Praised may you be, Mother of love at its most lovely, of healthy fear, of divine knowledge, and holy hope! Without you our thoughts are diffuse and hazy; you gather them together into a strong body. You scatter the darkness in which men either stumble or despair or- pitifully- “shape as they please their fantasies of the infinite.” Without discouraging us from any task, you protect us from deceptive myths; you spare us from the aberrations and the aversions of all churches made by the hand of man. You save us from destruction in the presence of our God! Living Ark, Gate of the East! Unflawed mirror of the activity of the Most High! You who are the beloved of the Lord of the Universe, initiated into his secrets, and who teach us what pleases him! You whose supernatural splendor never fades, even in the darkest hours! It is thanks to you that our darkness is bathed in light! You through whom the priest goes up every day to the altar of God, who gives joy to his youth! The Glory of Libanus is in you, under the obscurity of your earthly covering. Each day you give us him who is the Way and the Truth. Through you we have hope of life in him. The memory of you is sweeter than honey, and he who hears you shall never be put to confusion. Holy Mother, unique Mother, immaculate Mother! O great Mother! Holy Church, true Eve, sole true Mother of all living!

-Henri De Lubac
Hip-Hop Community Endorsing Pro-Life?

Thomas the American Papist has the story.
Quote of The Day

“I … take my stand upon the Fathers, and do not mean to budge. The history of their times is not yet an old almanac to me … The Fathers made me a Catholic”

-John Henry Newman in his Letter to Pusey.

Hat tip to Mike Aquilina.
Minute Meditations From The Popes

The Work of each will be manifested, for the Day of the Lord will disclose it. It will be revealed with fire.
-1 Cor 3:13

How essential it is for the life of society that people not lose faith in their own work.
How essential it is that they not suffer disillusionment because of this work.
-Pope John Paul II

Lord Jesus, help me to see my work as a calling from You. Enable me to regard my coworkers as people whom You have sent into my life for a reason.

Wednesday, April 19, 2006

Exalted And Abashed

"In [the Church of the Father's] triumphant zeal on behalf of that Primeval Mystery, to which I had had so great a devotion from my youth, I recognized the movement of my Spiritual Mother. 'Incessu patuit dea.' The self-conquest of her Ascetics, the patience of her Martyrs, the irresistible determination of her Bishops, the joyous swing of her advance, both exalted and abashed me."

-John Henry Newman
The Magisterium

“The Magisterium of the Church- which was set up in this world by divine wisdom in order to preserve perpetually intact and to hand on the deposit of revealed doctrine- is exercised each day by the Roman Pontiff and the bishops in communion with him. But he also has the duty- when there is question of putting up effective resistance to the errors and attacks of heretics or imprinting with greater clarity and precision on the minds of the faithful certain explanations of sacred doctrine- of proceeding to opportune definitions by means of decrees and solemn decisions. The employment of this extraordinary Magisterium does not introduce any invention and does not add any novelty to the sum of the truths that are at least implicitly contained in the deposit of revelation divinely handed on to the Church; but it declares truths which might perhaps appear obscure to some, or bids us to regard as of faith those that others would still submit to debate.”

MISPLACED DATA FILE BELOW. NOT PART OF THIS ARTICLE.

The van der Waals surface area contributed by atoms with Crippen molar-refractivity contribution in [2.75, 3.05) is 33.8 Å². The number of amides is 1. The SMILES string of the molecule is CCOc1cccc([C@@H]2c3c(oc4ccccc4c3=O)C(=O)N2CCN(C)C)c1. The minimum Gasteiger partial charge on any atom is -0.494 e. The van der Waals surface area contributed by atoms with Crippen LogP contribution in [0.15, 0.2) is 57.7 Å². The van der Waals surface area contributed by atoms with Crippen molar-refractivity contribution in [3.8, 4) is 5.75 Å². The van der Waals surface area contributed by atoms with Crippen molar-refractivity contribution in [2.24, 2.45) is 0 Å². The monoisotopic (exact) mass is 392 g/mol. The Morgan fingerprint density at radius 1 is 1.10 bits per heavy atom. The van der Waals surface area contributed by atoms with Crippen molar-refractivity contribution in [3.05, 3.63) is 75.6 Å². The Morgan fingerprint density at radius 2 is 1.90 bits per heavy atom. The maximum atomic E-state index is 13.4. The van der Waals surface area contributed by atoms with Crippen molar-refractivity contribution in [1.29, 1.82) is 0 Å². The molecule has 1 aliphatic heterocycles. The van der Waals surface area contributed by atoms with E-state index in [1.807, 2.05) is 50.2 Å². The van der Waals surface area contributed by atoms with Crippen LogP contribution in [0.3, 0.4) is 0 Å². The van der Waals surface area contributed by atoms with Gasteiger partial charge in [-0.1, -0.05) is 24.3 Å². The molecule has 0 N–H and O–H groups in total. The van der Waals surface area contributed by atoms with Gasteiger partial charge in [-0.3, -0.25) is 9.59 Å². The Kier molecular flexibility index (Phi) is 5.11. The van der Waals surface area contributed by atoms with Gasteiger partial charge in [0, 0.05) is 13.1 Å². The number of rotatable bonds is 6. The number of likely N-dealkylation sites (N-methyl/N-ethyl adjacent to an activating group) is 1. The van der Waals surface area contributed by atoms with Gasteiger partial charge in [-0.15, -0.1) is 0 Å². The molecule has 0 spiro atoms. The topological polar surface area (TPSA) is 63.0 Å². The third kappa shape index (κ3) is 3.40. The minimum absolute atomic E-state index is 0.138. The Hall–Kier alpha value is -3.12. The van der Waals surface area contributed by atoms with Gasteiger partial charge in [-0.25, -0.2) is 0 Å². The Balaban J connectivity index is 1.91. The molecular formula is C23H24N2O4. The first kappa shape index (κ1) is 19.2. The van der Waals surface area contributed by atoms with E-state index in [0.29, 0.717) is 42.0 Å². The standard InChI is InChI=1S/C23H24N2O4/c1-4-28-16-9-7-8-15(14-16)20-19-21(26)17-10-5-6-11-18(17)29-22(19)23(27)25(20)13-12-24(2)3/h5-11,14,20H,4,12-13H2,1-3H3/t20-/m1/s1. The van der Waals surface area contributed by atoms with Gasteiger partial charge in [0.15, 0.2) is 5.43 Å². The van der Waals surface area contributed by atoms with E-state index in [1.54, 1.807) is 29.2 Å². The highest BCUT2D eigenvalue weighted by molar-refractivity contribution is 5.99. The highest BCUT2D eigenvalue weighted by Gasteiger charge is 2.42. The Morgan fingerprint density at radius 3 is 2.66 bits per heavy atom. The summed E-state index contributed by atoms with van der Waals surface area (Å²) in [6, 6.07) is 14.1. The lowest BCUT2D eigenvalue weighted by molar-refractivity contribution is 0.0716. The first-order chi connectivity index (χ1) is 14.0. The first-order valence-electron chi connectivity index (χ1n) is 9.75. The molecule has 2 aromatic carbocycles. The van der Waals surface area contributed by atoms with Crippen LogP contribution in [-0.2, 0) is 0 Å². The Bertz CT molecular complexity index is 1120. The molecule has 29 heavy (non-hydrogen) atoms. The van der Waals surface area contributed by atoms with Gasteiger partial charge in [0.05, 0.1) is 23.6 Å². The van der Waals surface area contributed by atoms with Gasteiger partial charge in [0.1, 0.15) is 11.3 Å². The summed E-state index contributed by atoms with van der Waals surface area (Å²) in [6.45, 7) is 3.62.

-Pius XI, in his encyclical Mortalium animos.
Quote Of The Day

"Do Not separate yourself from the Church! No power is as powerful as she. The Church is your hope; the Church is your salvation; the Church is your refuge. She is higher than heaven and bigger than earth. She never ages, and her vitality is eternal."

-St. John Chrysostom
The One True Bride Of Christ

The Church is the sacrament of Christ. This means, to put it another way, that there is between her and him a certain relationship of mystical identity. Here again we encounter the Pauline metaphors and the rest of the biblical images, which the Christian tradition has continually explored. One and the same intuition of faith is expressed throughout. Head and members make one single body, one single Christ; the Bridegroom and the Bride are one flesh. Although he is the Head of his Church, Christ does not rule her from without; there is, certainly, subjection and dependence between her and him, but at the same time she is his fulfillment and “fullness”. She is the tabernacle of his presence, the building of which he is both Architect and Cornerstone. She is the temple in which he teaches and into which he draws with him the whole Divinity. She is the ship and he the pilot, she the deep ark and he the central mast, assuring the communication of all those on board with the heavens above them. She is paradise and he its tree and well of life; she is the star and he the light that illuminates our night. He who is not, in one way or another, a member of the body does not receive the influx from the Head; he who does not cling to the one Bride is not loved by the Bridegroom. If we profane the tabernacle, we are deprived of the sacred presence, and if we leave the temple, we can no longer hear the Word. If we refuse to enter the holy house or take refuge in the ark, we are contemptuous of paradise, we are neither fed nor given drink. And if we persuade ourselves that we can do without this received light, we remain perpetually plunged in the night of ignorance…